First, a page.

posted on Jan, 3 2014 @ 05:44 PM
reply to post by Bedlam

Consider this combined with what you've mentioned, plus:
Wolverine Healing Gene found.

We've still a way to go, but, as we discover more, we're close to realizing practical real sustainable immortality.

I give less than 20-30 years before we see some applications in the common market.

A new social philosophy of natural agers might emerge as a result; something like the amish, people who choose to age and die natural deaths.
That'll be interesting, as well as legal cases arising where relative attempt to force age reversal without consent on their aging/dying loved ones.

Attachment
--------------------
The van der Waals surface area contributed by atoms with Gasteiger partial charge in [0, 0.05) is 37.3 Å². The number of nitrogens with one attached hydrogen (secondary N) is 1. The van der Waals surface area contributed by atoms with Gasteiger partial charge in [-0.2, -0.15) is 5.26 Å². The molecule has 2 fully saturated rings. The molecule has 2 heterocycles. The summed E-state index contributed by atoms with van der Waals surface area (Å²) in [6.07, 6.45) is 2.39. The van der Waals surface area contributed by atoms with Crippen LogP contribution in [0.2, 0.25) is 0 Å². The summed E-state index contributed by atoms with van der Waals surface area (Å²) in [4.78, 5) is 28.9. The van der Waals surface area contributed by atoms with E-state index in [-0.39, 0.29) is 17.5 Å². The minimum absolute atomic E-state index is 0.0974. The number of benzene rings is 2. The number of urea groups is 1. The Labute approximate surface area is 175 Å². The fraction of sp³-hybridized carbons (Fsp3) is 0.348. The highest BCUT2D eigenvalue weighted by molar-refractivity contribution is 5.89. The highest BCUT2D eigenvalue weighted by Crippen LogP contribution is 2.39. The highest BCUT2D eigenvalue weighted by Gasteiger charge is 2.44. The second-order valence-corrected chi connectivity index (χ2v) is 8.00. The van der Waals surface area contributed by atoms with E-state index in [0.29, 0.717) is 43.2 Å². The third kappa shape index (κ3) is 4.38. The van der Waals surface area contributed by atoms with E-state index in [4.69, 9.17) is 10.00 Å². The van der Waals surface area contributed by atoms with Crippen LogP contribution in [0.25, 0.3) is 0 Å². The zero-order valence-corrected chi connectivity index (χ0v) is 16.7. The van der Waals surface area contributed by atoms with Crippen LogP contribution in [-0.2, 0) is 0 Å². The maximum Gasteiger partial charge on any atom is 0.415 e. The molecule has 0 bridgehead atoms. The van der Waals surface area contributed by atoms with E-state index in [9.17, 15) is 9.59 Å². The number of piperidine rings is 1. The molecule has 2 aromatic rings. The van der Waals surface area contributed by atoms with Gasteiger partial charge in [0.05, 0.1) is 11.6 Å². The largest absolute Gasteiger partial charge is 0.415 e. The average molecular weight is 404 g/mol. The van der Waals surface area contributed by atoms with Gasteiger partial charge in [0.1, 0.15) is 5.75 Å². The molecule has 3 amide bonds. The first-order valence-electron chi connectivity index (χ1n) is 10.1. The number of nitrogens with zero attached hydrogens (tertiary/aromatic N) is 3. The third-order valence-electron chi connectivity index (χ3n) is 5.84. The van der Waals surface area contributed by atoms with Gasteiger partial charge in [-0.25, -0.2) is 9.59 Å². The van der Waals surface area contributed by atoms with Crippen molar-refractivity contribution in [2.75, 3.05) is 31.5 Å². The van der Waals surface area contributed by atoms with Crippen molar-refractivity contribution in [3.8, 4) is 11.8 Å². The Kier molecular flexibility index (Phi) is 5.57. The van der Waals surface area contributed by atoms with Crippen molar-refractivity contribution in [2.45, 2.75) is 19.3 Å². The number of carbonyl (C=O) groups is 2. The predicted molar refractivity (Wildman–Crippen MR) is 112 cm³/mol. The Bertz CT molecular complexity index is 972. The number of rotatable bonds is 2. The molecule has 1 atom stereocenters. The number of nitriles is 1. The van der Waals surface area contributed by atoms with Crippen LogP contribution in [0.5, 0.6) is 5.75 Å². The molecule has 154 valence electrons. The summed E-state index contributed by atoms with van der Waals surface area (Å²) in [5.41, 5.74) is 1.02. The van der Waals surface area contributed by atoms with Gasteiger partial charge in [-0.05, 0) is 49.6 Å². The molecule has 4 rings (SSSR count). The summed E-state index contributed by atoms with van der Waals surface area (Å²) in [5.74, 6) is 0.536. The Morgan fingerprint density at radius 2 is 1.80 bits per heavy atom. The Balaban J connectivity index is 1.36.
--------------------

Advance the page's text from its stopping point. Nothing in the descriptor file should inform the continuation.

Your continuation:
On a disturbing note; how do we deal with people in a future who could age regress to the point of looking even as young as a 12, 14, or any child age, where they then take advantage of that to exploit actual children?
50 year old creeper pedophile gets age regressed back to a child body so he/she could pretend to also be a child, and have easier access to children?

Makes one a little sick.

Further spookier applications come to mind where we could have super spy agents age regressed to child bodies where they could then infiltrate and collect data near anywhere without suspicion.

Right now, such is the stuff of Science Fiction, but, worth consideration in light of what could occur given future advancement and maturity of the technology.

edit on 1/3/2014 by AliceBleachWhite because: (no reason given)

posted on Jan, 3 2014 @ 08:11 PM
reply to post by AliceBleachWhite